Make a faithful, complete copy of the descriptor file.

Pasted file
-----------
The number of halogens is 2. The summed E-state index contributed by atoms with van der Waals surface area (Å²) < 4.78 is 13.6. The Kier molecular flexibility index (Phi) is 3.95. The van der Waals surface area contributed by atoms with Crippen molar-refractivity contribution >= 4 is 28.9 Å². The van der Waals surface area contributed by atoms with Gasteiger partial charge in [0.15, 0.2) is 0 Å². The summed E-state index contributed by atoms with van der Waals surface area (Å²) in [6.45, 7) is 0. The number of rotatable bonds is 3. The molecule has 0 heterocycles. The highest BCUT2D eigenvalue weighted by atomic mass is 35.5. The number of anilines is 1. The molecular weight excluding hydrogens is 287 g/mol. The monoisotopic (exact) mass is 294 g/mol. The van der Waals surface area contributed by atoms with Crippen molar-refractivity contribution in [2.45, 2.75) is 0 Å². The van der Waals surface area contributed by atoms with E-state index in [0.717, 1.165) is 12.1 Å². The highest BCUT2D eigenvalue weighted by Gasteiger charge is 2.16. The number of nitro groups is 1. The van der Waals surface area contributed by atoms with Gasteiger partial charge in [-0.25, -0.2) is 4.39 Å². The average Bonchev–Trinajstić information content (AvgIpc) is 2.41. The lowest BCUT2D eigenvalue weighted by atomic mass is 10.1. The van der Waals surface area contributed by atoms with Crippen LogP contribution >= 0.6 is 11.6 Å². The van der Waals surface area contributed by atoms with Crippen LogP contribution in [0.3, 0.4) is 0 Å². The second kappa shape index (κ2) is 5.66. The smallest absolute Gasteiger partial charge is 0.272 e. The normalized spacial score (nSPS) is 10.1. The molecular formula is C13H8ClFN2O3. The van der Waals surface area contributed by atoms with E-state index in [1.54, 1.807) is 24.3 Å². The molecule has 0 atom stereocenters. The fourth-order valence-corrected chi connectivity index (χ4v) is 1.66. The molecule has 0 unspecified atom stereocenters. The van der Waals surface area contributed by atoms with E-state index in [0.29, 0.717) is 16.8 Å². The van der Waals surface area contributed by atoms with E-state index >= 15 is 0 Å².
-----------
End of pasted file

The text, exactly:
The number of halogens is 2. The summed E-state index contributed by atoms with van der Waals surface area (Å²) < 4.78 is 13.6. The Kier molecular flexibility index (Phi) is 3.95. The van der Waals surface area contributed by atoms with Crippen molar-refractivity contribution >= 4 is 28.9 Å². The van der Waals surface area contributed by atoms with Gasteiger partial charge in [0.15, 0.2) is 0 Å². The summed E-state index contributed by atoms with van der Waals surface area (Å²) in [6.45, 7) is 0. The number of rotatable bonds is 3. The molecule has 0 heterocycles. The highest BCUT2D eigenvalue weighted by atomic mass is 35.5. The number of anilines is 1. The molecular weight excluding hydrogens is 287 g/mol. The monoisotopic (exact) mass is 294 g/mol. The van der Waals surface area contributed by atoms with Crippen molar-refractivity contribution in [2.45, 2.75) is 0 Å². The van der Waals surface area contributed by atoms with E-state index in [0.717, 1.165) is 12.1 Å². The highest BCUT2D eigenvalue weighted by Gasteiger charge is 2.16. The number of nitro groups is 1. The van der Waals surface area contributed by atoms with Gasteiger partial charge in [-0.25, -0.2) is 4.39 Å². The average Bonchev–Trinajstić information content (AvgIpc) is 2.41. The lowest BCUT2D eigenvalue weighted by atomic mass is 10.1. The van der Waals surface area contributed by atoms with Crippen LogP contribution >= 0.6 is 11.6 Å². The van der Waals surface area contributed by atoms with Crippen LogP contribution in [0.3, 0.4) is 0 Å². The second kappa shape index (κ2) is 5.66. The smallest absolute Gasteiger partial charge is 0.272 e. The normalized spacial score (nSPS) is 10.1. The molecular formula is C13H8ClFN2O3. The van der Waals surface area contributed by atoms with E-state index in [1.54, 1.807) is 24.3 Å². The molecule has 0 atom stereocenters. The fourth-order valence-corrected chi connectivity index (χ4v) is 1.66. The molecule has 0 unspecified atom stereocenters. The van der Waals surface area contributed by atoms with E-state index in [0.29, 0.717) is 16.8 Å². The van der Waals surface area contributed by atoms with E-state index >= 15 is 0 Å².